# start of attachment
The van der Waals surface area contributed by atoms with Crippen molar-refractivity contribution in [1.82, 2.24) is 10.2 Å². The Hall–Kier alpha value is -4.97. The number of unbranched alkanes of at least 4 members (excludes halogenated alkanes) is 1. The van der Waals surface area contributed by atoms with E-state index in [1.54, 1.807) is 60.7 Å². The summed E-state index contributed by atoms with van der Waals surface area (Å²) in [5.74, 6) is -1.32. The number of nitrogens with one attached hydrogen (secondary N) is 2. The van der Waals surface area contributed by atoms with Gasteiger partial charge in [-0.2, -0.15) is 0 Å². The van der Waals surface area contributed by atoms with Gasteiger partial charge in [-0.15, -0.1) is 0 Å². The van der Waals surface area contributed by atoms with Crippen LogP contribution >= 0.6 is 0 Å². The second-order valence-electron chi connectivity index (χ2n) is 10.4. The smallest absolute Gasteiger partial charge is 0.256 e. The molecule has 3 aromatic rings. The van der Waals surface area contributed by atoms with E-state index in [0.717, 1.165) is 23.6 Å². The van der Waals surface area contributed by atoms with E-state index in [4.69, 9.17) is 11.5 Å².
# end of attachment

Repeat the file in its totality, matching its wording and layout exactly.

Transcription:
The van der Waals surface area contributed by atoms with Crippen molar-refractivity contribution in [1.82, 2.24) is 10.2 Å². The Hall–Kier alpha value is -4.97. The number of unbranched alkanes of at least 4 members (excludes halogenated alkanes) is 1. The van der Waals surface area contributed by atoms with E-state index in [1.54, 1.807) is 60.7 Å². The summed E-state index contributed by atoms with van der Waals surface area (Å²) in [5.74, 6) is -1.32. The number of nitrogens with one attached hydrogen (secondary N) is 2. The van der Waals surface area contributed by atoms with Gasteiger partial charge in [-0.2, -0.15) is 0 Å². The van der Waals surface area contributed by atoms with Gasteiger partial charge in [-0.15, -0.1) is 0 Å². The van der Waals surface area contributed by atoms with Crippen LogP contribution >= 0.6 is 0 Å². The second-order valence-electron chi connectivity index (χ2n) is 10.4. The smallest absolute Gasteiger partial charge is 0.256 e. The molecule has 3 aromatic rings. The van der Waals surface area contributed by atoms with E-state index in [0.717, 1.165) is 23.6 Å². The van der Waals surface area contributed by atoms with E-state index in [4.69, 9.17) is 11.5 Å².